Believer, Beware at TBN

Even though I am not a pastor by any means, when I got an invite from TBN-New York to attend their open house for pastors, the offer of free food was too good to pass up. TBN (Trinity Broadcast Network) is the world’s largest religious network and America’s most-watched religious channel with 24 hours of commercial-free inspirational programming that appeal to people in a wide variety of Protestant, Catholic, and Messianic Jewish denominations. So, I’ve known about this ministry for years having reported on TBN darlings Creflo Dollar and Fred Price for the now-defunct Wittenburg Door, and more recently I wrote about Joel Osteen’s concert last year at Yankee Stadium over at Religion Dispatches. So, perhaps it was time I got to meet the Hair that Praises Jesus crowd up close and personal.

Upon entering the studios of TBN-New York in the Gramercy Park neighborhood of Manhattan, I encountered a gold plated, red brocade lobby that looks like it was designed by the love child of Marie Antoinette and Donald Trump. I quickly realized that out of this small crowd of about twenty people, I was clearly the only one who wasn’t affiliated with an African-American prosperity-gospel church and decked out in designer gear.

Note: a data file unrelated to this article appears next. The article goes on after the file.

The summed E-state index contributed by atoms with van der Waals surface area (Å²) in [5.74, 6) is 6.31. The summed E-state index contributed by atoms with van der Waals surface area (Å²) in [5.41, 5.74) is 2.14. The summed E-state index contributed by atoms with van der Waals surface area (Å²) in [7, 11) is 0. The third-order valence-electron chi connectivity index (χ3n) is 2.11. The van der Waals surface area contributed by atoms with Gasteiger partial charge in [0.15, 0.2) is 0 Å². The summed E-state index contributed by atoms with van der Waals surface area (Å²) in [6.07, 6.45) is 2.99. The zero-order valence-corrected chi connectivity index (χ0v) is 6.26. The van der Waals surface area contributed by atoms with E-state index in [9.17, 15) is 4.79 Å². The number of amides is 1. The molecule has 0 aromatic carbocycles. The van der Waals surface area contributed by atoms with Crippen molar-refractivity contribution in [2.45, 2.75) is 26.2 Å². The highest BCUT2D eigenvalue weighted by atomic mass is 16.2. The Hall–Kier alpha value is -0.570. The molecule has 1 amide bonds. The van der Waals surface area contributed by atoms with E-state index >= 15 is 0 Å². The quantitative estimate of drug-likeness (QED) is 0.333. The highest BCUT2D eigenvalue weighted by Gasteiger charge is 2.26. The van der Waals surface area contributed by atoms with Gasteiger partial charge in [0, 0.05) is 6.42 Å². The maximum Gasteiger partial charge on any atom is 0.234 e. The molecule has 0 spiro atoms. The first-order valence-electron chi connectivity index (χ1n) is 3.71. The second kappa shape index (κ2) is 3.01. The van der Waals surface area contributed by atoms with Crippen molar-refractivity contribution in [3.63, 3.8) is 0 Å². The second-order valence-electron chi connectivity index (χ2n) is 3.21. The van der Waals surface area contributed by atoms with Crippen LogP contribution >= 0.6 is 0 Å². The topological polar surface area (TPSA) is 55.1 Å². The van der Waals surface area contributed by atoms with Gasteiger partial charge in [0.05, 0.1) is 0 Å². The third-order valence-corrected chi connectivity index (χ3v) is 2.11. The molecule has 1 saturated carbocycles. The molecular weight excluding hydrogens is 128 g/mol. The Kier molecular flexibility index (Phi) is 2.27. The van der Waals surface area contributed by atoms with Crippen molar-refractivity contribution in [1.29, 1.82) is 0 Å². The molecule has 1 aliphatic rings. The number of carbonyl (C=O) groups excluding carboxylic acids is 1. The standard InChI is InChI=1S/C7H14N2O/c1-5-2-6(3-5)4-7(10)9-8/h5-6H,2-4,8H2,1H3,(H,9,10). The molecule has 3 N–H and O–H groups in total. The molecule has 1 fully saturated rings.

After picking up a snack that looked more like it came from Burger King than the King of Kings, I was escorted into the auditorium for a video presentation of the shows taped here in the Big Apple. Celebs like Steve Harvey, Tony Orlando, and Sherri Shepherd have graced this gilded stage, where they shared their stories of personal faith while being thrown softball questions that make Access Hollywood seem like Rachel Maddow.

As I was ruffling through my tote bag in search of my Blackberry so I could photograph this scene, I pulled out my subway read for the day—Killing the Buddha‘s latest anthology, Believer, Beware. Ah, the irony of displaying a book with a pale white dude on the cover in an auditorium when all of TBN’s guests are African-American or Latino. Awkward. I turned my copy over. But as soon as the presentation was over and the room was empty, I quickly captured a photograph of the book, nestled against ungodly wallpaper as a visual reminder that regardless of the color of our skin, we all must beware of Jesus junk.

Becky Garrison is a satirist/storyteller whose most recent book is Roger Williams’s Little Book of Virtues (Wipf & Stock, March 2020). Also, she edited Love, Always: Partners of Trans People on Intimacy, Challenge and Resilience (Transgress Press, 2015). Her six books include 2006’s Red and Blue God, Black and Blue Church (PW, starred review).